Yoga Injury Risks: Is Female Flexibility A Liability? 

In his controversial book, The Science of Yoga: The Risks and the Rewards William J Broad, a science journalist and senior writer at The New York Times examined:

"...centuries of history and research to scrutinize the claims made about yoga for health, fitness, emotional wellbeing, sex, weight loss..."

(Quoting the book description on Amazon; pub. date: Feb. 7, 2012)

And in Chapter 4 explored the subject of Yoga Injuries, specifically.

About a year later, Brood wrote an article in the NY Times: Women’s Flexibility Is a Liability (in Yoga)

He related how a Yoga Teacher / Author in Hawaii, Michaelle Edwards, (YogAlign) contacted him about a little-known hip injury risk to women.

Up to this point, Yoga-related injuries in men (due to men’s inherently less-flexible bodies and the tendency to try and forcefully push through that inflexibility too aggressively?) were apparently more visible – resulting in more serious injuries like fractures and dislocations and subsequent trips to the E.R.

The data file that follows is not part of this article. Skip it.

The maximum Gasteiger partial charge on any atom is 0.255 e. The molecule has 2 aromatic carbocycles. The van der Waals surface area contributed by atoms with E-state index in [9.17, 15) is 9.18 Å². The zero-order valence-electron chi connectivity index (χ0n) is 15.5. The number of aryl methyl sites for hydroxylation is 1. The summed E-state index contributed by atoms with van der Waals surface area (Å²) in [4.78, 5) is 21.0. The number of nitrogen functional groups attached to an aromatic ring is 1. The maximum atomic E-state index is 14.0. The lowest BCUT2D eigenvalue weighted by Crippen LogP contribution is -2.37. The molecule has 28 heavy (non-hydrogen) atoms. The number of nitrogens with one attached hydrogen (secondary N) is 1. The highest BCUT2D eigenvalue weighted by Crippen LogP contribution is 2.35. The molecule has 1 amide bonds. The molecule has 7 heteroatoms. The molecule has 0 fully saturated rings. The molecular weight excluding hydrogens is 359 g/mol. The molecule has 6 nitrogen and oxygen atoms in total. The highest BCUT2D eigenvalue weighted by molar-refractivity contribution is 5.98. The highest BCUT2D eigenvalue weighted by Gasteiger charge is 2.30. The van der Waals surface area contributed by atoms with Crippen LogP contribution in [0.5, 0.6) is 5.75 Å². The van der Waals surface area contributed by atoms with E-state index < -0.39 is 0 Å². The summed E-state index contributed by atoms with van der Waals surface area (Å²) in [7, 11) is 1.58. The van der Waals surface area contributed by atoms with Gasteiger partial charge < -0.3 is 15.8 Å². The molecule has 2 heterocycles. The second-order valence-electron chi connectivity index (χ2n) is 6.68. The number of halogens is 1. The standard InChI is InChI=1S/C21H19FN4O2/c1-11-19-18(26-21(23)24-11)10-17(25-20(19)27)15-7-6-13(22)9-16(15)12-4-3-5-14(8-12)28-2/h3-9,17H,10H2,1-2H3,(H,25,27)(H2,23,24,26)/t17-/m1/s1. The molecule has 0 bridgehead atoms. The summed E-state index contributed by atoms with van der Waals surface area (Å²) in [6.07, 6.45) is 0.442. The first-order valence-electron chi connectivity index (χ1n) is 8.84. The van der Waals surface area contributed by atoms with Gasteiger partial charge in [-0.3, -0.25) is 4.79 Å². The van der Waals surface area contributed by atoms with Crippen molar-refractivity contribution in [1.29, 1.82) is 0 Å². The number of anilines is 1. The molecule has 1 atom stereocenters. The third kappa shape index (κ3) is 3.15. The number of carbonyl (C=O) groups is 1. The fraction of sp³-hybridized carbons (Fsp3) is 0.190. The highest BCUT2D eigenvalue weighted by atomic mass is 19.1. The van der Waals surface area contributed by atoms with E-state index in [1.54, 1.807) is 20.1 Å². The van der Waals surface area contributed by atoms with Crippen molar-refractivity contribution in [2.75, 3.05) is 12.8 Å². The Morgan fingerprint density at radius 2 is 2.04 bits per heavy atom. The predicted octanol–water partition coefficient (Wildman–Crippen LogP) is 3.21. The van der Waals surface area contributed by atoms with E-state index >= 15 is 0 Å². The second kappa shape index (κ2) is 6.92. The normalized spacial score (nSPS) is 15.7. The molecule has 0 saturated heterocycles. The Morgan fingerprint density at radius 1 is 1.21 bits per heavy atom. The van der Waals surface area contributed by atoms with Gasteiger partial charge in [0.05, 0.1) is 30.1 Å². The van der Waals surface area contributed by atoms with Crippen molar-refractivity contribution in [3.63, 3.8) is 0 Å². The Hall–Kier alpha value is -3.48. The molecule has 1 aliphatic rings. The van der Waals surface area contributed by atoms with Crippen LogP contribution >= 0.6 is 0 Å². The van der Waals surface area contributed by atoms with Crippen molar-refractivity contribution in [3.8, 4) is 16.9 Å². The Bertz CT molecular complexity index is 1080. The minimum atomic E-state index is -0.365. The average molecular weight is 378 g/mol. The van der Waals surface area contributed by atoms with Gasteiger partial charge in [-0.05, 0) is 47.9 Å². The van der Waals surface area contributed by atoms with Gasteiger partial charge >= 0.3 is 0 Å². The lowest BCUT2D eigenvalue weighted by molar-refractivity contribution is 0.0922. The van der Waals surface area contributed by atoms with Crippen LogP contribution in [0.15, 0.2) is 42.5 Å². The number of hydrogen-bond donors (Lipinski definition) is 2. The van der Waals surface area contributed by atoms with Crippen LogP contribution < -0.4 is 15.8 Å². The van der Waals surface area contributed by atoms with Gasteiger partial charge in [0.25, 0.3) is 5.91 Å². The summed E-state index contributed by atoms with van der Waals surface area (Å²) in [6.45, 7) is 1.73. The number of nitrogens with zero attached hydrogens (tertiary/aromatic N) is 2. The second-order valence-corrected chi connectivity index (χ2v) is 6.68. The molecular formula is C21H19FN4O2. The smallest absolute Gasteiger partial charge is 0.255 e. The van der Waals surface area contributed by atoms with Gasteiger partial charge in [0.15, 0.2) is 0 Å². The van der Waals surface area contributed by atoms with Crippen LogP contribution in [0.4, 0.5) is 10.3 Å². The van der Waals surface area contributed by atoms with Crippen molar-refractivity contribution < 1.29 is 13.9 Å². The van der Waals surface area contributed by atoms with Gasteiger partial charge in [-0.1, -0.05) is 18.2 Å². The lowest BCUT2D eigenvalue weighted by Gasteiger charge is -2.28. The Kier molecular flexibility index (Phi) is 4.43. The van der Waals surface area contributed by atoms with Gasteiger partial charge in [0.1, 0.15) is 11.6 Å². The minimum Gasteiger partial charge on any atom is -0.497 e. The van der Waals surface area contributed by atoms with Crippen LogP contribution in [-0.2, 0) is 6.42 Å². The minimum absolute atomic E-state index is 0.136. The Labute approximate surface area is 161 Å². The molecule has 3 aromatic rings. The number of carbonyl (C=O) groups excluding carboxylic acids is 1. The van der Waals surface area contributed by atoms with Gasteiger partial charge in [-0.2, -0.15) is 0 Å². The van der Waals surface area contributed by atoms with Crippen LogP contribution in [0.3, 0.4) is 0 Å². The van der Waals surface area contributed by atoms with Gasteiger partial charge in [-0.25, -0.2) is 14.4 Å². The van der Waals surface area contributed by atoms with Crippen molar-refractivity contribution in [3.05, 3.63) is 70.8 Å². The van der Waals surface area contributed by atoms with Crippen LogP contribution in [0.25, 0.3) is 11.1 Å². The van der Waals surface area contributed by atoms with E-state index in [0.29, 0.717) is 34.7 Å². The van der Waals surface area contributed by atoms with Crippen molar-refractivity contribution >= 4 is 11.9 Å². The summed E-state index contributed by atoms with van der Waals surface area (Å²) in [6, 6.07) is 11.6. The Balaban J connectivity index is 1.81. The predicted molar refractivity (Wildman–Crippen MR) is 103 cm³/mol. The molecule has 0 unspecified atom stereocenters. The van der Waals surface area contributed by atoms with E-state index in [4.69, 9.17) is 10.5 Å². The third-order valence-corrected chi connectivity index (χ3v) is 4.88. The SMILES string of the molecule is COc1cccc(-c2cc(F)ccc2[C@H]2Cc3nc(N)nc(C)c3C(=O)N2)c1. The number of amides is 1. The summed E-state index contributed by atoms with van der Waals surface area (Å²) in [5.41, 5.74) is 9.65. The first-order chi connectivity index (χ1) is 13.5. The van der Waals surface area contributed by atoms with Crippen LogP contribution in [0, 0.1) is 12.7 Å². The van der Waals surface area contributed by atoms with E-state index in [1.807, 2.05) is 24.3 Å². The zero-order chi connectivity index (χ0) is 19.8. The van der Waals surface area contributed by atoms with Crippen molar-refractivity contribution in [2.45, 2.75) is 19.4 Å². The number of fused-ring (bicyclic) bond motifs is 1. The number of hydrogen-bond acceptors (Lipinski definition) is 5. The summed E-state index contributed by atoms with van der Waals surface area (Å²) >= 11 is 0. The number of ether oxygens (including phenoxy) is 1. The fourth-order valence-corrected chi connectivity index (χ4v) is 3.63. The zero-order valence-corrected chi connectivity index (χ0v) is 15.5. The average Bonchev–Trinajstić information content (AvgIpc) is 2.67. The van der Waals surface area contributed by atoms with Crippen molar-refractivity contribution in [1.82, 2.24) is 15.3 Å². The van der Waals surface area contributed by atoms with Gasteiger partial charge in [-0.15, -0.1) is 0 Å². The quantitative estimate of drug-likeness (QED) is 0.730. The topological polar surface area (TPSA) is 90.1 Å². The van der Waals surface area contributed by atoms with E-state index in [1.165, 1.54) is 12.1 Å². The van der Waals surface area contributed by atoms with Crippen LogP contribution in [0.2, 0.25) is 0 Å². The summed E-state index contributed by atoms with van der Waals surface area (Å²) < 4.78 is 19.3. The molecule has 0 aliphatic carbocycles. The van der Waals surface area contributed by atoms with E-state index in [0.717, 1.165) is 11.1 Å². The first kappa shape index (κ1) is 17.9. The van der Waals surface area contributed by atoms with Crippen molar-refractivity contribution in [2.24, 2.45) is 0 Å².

This led Brood to reach out to Orthopedic Surgeons and he discovered:

“To my astonishment, some of the nation’s top surgeons declared the trouble to be real — so real that hundreds of women who did yoga were showing up in their offices with unbearable pain and undergoing costly operations to mend or even replace their hips.”

This study, by a Swiss Orthopedist, was quoted:

The Etiology of Osteoarthritis of the Hip: Reinhold Ganz, MD, et al.

“The pincer-type FAI produces a rather slow process of degeneration and occurs more often in women between 30 and 40 years of age engaging in activities with high demands on motion like yoga and aerobics.”

Ladies, this is a slow breakdown of the cartilage of the hip joint that most often becomes very painful and results in the need for surgery (cartilage does not heal) at age 30-40…

Which means that it likely starts much earlier, perhaps as early as your 20’s (cartilage does not wear out in a few years from a low-impact activity) and silently progresses for years without significant symptoms!

My curiosity is about how much slow, degenerative damage may be occurring in women’s elbow joints, (due to the female tendency to have more lax ligaments – not just in the hip, leading to the above-mentioned risk – but also in the knee, shoulder, elbow, etc.)…

Coupled with the propensity to put the elbow into hyperextension in various poses, like Downward Dog.

More on that here, in my latest post:

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